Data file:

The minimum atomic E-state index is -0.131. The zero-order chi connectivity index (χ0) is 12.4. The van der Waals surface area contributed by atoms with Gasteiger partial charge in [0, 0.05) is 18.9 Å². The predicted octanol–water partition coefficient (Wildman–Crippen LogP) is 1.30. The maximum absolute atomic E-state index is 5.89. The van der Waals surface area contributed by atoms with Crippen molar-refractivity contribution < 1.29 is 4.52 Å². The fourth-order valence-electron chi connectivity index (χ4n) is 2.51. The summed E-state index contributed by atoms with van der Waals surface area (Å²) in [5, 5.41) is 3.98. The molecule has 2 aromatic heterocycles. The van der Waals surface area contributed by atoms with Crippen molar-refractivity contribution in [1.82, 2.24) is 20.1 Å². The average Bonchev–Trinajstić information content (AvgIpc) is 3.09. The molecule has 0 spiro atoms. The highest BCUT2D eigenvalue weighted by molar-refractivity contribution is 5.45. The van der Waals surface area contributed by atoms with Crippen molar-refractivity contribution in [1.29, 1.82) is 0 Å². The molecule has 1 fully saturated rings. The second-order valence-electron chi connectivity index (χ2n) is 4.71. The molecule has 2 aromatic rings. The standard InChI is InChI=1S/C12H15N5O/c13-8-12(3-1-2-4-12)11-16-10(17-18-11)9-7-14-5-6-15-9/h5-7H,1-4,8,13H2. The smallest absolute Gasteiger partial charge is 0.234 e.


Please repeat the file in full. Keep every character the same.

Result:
The minimum atomic E-state index is -0.131. The zero-order chi connectivity index (χ0) is 12.4. The van der Waals surface area contributed by atoms with Gasteiger partial charge in [0, 0.05) is 18.9 Å². The predicted octanol–water partition coefficient (Wildman–Crippen LogP) is 1.30. The maximum absolute atomic E-state index is 5.89. The van der Waals surface area contributed by atoms with Crippen molar-refractivity contribution < 1.29 is 4.52 Å². The fourth-order valence-electron chi connectivity index (χ4n) is 2.51. The summed E-state index contributed by atoms with van der Waals surface area (Å²) in [5, 5.41) is 3.98. The molecule has 2 aromatic heterocycles. The van der Waals surface area contributed by atoms with Crippen molar-refractivity contribution in [1.82, 2.24) is 20.1 Å². The average Bonchev–Trinajstić information content (AvgIpc) is 3.09. The molecule has 0 spiro atoms. The highest BCUT2D eigenvalue weighted by molar-refractivity contribution is 5.45. The van der Waals surface area contributed by atoms with Crippen molar-refractivity contribution in [1.29, 1.82) is 0 Å². The molecule has 1 fully saturated rings. The second-order valence-electron chi connectivity index (χ2n) is 4.71. The molecule has 2 aromatic rings. The standard InChI is InChI=1S/C12H15N5O/c13-8-12(3-1-2-4-12)11-16-10(17-18-11)9-7-14-5-6-15-9/h5-7H,1-4,8,13H2. The smallest absolute Gasteiger partial charge is 0.234 e.